By Megan McArdle
People who believe the coronavirus was manufactured in a lab haven’t been allowed to say so on Facebook since February — until last week, that is, when Facebook announced it was lifting the ban.
Presumably this has something to do with the wavering elite consensus on lab leaks. This consensus was never as monolithic as proponents claimed, nor as stifling as opponents now aver. But it did produce a Facebook ban and a lot of journalism dismissing the hypothesis as a well-debunked conspiracy theory with racist roots.
But in another light, this story is a disaster. How did so many smart people come to believe, not just that a natural origin was much more likely than a lab leak — which is still, to be clear, the opinion of many scientists — but that a lab leak was basically an impossibility? For that matter, what other things do “we all know” that just ain’t so?
You don’t have to walk far in my neighborhood to come across one of those ubiquitous front-yard signs announcing that the people living in the house believe “science is real,” among other articles of faith. Upper middle-class Democrats have long prided themselves on belonging to “the party of science,” but former president Donald Trump’s Covid denialism supercharged that affiliation into a central part of their identity.
Yet the form this belief in science took was often positively anti-scientific. Instead of a group of constantly evolving theories that might be altered at any time, or falsified entirely, and is thus always open to debate, “science” was a demand that others subordinate their judgment to an elite-approved group of credentialed scientific experts, many of whom were proclaiming the lab leak unlikely in the extreme.
It seems that expert consensus was somewhat illusory, and it would have been well to remember that like the rest of us, scientists are prone to groupthink and nonscientific concerns can creep into their public statements. We all heard the confident pronouncements of support for Chinese scientists, but less about the quiet doubts that were apparently being expressed privately by people uninterested in a bruising public fight.
Moreover, no scientist can decisively settle the lab-leak hypothesis without a full and transparent investigation — which has not happened yet — just as I cannot personally assure you that someone working at another newspaper, on a story I wasn’t involved in, definitely got it right.
Meanwhile, certain facts were suggestive. Labs have leaked deadly viruses in the past. And a lab in the same city where the pandemic began happened to study bat coronaviruses and had a sample of this coronavirus’s closest known relative, gathered from a cave hundreds of miles away. It’s possible, and maybe even probable, that this was pure coincidence. But it is a hell of a coincidence, and it wasn’t kooky to say so.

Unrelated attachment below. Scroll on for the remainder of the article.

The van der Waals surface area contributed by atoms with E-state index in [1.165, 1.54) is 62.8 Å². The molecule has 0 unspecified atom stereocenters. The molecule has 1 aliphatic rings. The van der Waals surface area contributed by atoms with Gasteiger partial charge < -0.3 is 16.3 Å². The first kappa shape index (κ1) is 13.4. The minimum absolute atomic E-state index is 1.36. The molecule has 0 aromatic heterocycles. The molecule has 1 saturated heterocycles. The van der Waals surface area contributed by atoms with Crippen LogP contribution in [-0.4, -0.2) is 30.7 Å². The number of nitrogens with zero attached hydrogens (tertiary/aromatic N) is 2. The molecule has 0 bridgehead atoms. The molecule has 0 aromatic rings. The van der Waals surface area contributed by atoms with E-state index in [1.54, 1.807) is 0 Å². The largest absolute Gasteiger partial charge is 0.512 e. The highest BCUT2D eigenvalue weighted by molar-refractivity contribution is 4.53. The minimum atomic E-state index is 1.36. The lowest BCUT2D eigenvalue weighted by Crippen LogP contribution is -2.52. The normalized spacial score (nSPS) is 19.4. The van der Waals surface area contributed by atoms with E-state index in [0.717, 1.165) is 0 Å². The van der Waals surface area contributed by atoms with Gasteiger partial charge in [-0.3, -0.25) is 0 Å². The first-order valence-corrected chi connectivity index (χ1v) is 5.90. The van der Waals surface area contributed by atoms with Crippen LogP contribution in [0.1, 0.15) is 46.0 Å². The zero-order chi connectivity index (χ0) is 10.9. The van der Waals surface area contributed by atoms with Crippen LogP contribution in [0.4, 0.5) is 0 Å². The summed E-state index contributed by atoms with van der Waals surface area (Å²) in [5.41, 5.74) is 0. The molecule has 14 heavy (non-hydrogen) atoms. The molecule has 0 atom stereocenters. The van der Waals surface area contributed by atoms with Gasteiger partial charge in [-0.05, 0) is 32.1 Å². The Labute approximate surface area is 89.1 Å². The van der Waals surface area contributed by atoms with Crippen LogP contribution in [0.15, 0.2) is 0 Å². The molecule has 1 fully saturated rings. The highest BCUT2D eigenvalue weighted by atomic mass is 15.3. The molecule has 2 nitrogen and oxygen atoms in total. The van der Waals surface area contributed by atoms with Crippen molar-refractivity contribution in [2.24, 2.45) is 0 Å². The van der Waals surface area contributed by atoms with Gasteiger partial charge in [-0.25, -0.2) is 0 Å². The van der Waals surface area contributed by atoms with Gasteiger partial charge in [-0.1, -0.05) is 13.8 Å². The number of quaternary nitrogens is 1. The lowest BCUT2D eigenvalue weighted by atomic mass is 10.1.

In this particular case, there’s probably little harm done, except that a bunch of people are understandably peeved at having been silenced without good reason. But that’s not necessarily true of the other areas where this dynamic has operated. People who questioned whether masks or lockdowns really worked were shouted down and denounced as a “death cult,” or better yet, simply silenced with the click of a moderator’s mouse.
I supported masks and distancing, mind you. And having had many, many arguments over them, I know how easy it is to fall into the “experts say” trap. For starters, obviously we should listen to experts, because they know more than we do. Just maybe not so much more that we should treat their pronouncements as having dropped from heaven on stone tablets.
But the illusion of near-infallibility among experts promised certainty at a time when the world had turned out to be much less predictable than we’d thought. And of course it was an easy way to avoid a nonstop game of whack-a-mole with the amazing series of false memes and “facts” that some conservative skeptics, including Trump, kept generating.
Yet I, for one, expected more out of lockdown and masking policies than we ultimately got, and I wonder how my analysis might have changed if I’d engaged more fully with skeptics. And as a matter of pure scientific analysis, screaming that anyone with a different opinion has joined a science-hating death cult seems to have been among social media’s most popular and least effective non-pharmaceutical interventions.
There’s little that can be done to fix any of that now, except for people who went overboard in dismissing the lab-leak theory to reconsider. And then ask if there are other policy areas where they confused scientists with “science,” value judgments with cold calculation, and a shaky elite consensus with hard scientific facts.
Credit: The Washington Post